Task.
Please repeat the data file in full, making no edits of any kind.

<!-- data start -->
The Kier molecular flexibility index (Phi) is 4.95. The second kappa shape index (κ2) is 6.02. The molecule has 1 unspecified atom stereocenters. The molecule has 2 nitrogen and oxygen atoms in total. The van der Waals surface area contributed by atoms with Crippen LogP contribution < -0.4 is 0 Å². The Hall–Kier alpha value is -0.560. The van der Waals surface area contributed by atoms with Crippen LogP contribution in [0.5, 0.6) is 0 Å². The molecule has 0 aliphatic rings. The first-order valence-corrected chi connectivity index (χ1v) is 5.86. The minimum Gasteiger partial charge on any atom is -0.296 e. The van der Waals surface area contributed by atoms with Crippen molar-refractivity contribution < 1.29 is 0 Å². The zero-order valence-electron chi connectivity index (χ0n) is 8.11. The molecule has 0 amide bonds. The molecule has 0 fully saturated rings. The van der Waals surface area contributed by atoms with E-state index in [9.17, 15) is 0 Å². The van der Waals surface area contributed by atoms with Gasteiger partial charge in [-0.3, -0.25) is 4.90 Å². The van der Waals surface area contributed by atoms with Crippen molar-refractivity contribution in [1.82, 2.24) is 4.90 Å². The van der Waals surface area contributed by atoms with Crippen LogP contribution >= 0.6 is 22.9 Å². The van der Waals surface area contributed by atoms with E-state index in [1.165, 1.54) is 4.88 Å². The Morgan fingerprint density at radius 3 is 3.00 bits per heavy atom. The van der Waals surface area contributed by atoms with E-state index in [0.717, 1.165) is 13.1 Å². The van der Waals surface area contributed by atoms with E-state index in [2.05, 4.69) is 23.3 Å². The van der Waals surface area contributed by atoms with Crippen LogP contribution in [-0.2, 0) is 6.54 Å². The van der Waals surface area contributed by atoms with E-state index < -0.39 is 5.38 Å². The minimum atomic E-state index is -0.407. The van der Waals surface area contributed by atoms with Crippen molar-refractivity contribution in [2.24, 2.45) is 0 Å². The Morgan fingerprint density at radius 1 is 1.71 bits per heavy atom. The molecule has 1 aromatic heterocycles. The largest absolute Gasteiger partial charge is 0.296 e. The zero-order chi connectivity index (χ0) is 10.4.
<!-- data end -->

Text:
The Kier molecular flexibility index (Phi) is 4.95. The second kappa shape index (κ2) is 6.02. The molecule has 1 unspecified atom stereocenters. The molecule has 2 nitrogen and oxygen atoms in total. The van der Waals surface area contributed by atoms with Crippen LogP contribution < -0.4 is 0 Å². The Hall–Kier alpha value is -0.560. The van der Waals surface area contributed by atoms with Crippen LogP contribution in [0.5, 0.6) is 0 Å². The molecule has 0 aliphatic rings. The first-order valence-corrected chi connectivity index (χ1v) is 5.86. The minimum Gasteiger partial charge on any atom is -0.296 e. The van der Waals surface area contributed by atoms with Crippen molar-refractivity contribution < 1.29 is 0 Å². The zero-order valence-electron chi connectivity index (χ0n) is 8.11. The molecule has 0 amide bonds. The molecule has 0 fully saturated rings. The van der Waals surface area contributed by atoms with E-state index in [9.17, 15) is 0 Å². The van der Waals surface area contributed by atoms with Gasteiger partial charge in [-0.3, -0.25) is 4.90 Å². The van der Waals surface area contributed by atoms with Crippen molar-refractivity contribution in [1.82, 2.24) is 4.90 Å². The van der Waals surface area contributed by atoms with Crippen LogP contribution >= 0.6 is 22.9 Å². The van der Waals surface area contributed by atoms with E-state index in [1.165, 1.54) is 4.88 Å². The Morgan fingerprint density at radius 3 is 3.00 bits per heavy atom. The van der Waals surface area contributed by atoms with E-state index in [0.717, 1.165) is 13.1 Å². The van der Waals surface area contributed by atoms with E-state index in [2.05, 4.69) is 23.3 Å². The van der Waals surface area contributed by atoms with Crippen LogP contribution in [-0.2, 0) is 6.54 Å². The van der Waals surface area contributed by atoms with E-state index < -0.39 is 5.38 Å². The minimum atomic E-state index is -0.407. The van der Waals surface area contributed by atoms with Crippen molar-refractivity contribution in [2.24, 2.45) is 0 Å². The Morgan fingerprint density at radius 1 is 1.71 bits per heavy atom. The molecule has 1 aromatic heterocycles. The largest absolute Gasteiger partial charge is 0.296 e. The zero-order chi connectivity index (χ0) is 10.4.